- input into
- First triode of the first preamp valve (12AX7)
- Fender BF tone stack, known these days at the FMV tone stack
- Second triode of the first preamp valve. (12AX7)

In the larger amps such as the twin reverb a third gain stage occurs  (First half of another 12AX7).

After discussing this project with a friend who also designs valve amps, I decided to try the circuit for creating OD outlined in chapter 6:15 of Merlin "The Valve Wizard" Blencowe's book "Designing Tube Preamps for Guitar and Bass, 2nd edition".   This involves a gain stage followed by a DC coupled Cathode Follower, where the size of the preceding (to the CF) grid stopper resistor can achieve different levels of OD. If this grid stopper was a variable resistor the amp would have a OD control.  Mmmm now we are getting somewhere!  Mind you even now as I write this up, I still do not fully understand DC coupling in valve amps ... maybe I never will.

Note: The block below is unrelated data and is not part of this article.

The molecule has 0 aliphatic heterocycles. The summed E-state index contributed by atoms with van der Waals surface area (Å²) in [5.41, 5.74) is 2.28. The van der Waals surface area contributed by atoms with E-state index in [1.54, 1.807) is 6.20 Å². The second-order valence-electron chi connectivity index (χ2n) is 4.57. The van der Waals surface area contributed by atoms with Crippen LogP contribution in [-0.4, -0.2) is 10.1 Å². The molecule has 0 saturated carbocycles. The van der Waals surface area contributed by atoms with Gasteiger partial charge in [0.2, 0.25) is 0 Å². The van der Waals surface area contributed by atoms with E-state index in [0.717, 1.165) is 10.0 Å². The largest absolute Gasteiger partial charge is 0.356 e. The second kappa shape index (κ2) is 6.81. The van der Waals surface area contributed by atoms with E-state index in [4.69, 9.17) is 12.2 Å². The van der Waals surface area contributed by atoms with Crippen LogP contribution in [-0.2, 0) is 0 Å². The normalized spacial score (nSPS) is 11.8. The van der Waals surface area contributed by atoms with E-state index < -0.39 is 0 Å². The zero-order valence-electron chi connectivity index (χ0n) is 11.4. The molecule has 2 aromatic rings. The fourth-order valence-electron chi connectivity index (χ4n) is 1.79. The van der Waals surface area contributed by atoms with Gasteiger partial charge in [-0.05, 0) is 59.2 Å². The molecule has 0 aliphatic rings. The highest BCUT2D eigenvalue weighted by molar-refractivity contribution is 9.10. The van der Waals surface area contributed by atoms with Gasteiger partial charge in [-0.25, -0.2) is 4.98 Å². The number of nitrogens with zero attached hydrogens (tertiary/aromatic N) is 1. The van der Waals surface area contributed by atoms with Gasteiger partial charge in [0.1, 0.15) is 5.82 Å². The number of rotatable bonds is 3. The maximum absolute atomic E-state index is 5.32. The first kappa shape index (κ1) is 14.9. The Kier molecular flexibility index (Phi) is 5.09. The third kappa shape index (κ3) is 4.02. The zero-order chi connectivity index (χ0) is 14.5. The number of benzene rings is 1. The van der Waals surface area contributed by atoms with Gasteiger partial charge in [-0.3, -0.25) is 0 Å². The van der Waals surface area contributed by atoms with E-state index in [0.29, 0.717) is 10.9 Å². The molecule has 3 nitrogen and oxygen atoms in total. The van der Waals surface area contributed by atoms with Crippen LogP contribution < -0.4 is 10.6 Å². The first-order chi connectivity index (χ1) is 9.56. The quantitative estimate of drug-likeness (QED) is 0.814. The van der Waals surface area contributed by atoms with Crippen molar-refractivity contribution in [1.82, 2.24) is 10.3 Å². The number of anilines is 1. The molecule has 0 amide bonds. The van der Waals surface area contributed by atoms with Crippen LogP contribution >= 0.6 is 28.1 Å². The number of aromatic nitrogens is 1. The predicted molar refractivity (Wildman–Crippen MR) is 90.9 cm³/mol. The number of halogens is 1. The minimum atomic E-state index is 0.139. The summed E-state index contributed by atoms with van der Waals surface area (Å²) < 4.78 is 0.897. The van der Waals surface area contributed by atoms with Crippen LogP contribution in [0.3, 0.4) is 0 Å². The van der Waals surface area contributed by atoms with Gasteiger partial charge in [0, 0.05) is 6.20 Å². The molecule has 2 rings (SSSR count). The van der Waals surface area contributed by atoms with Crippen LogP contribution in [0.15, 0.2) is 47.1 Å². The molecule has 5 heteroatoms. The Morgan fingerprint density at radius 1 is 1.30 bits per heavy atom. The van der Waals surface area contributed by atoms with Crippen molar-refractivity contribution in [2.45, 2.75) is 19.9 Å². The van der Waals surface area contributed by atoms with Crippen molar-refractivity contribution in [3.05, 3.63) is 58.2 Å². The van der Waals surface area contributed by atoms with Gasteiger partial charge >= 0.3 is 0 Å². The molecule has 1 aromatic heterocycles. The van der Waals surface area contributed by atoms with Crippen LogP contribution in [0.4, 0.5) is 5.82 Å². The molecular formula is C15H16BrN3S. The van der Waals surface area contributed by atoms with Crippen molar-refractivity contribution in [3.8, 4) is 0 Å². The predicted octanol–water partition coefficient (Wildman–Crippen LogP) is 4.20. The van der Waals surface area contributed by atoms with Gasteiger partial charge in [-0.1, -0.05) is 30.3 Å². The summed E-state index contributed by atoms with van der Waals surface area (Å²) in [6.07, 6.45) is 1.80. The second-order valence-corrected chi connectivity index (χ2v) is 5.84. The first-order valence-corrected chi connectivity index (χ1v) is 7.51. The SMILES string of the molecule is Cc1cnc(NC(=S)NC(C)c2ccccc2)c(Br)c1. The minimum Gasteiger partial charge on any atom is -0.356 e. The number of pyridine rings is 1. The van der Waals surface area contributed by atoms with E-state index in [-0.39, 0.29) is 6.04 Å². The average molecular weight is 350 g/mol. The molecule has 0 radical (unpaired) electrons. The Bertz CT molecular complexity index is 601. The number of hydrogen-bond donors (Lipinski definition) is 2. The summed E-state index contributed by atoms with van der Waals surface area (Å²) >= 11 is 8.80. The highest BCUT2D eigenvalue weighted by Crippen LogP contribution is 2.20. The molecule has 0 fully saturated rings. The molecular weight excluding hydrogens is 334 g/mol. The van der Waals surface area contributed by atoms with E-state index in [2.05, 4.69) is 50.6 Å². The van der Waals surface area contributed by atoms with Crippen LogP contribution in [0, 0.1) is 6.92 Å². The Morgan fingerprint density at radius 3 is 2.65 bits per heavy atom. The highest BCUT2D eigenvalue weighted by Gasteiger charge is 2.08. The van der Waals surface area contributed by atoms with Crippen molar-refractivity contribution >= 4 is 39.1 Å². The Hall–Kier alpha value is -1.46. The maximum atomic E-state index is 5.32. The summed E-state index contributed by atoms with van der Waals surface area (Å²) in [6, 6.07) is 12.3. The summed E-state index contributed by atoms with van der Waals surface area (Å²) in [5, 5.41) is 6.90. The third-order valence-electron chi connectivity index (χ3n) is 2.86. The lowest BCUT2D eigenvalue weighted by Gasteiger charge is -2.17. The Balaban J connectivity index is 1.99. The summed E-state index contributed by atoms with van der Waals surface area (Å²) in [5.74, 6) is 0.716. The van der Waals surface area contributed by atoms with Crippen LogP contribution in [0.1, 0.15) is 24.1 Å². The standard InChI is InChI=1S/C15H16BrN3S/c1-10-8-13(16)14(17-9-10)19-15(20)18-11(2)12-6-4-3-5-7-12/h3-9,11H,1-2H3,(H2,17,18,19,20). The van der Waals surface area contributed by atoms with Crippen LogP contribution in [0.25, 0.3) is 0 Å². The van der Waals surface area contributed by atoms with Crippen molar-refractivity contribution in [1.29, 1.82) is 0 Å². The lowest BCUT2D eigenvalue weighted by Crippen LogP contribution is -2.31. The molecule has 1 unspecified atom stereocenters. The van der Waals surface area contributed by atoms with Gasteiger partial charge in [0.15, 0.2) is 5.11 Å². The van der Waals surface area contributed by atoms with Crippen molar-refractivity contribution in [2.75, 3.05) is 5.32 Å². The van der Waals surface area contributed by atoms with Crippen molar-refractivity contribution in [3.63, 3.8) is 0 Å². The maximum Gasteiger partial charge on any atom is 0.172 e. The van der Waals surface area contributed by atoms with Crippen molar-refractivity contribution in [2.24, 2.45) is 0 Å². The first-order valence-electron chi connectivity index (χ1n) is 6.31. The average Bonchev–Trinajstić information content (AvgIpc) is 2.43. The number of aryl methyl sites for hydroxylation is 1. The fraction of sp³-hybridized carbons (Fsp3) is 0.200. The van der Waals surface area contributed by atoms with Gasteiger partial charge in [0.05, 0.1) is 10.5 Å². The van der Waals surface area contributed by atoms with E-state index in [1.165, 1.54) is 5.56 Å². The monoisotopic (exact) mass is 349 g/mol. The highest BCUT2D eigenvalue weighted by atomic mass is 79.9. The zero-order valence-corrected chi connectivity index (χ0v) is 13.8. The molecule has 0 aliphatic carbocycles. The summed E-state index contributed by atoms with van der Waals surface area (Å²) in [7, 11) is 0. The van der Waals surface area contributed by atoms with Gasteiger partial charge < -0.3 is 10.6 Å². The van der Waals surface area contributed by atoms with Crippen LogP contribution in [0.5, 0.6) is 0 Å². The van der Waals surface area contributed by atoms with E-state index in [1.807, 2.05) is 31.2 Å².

I knew that by the time the signal gets past the 3rd gain stage the voltage levels can be in the ballpark range of 150 – 250V. So the Master Volume also needed to be able to dramatically reduce the final output voltage to a level that can be used as LINEOUT.  And finally a circuit was required to enable the output impedance of this PREAMP unit to match those required when plugging direction into a desk, a modern keyboard amp or a Digital Audio Workstation. Some reading of my amps books & on line searches lead me to discover that a "Cathode Follower" is the best way to achieve impedance matching and no loss of the high frequencies for the final stage of this unit.

This is how the topography would look like [Note at this stage of the design I was not even considering the tremolo part of the circuit, just amplifying, having an OD circuit, and a master volume with impedance matching was enough to consider initially]: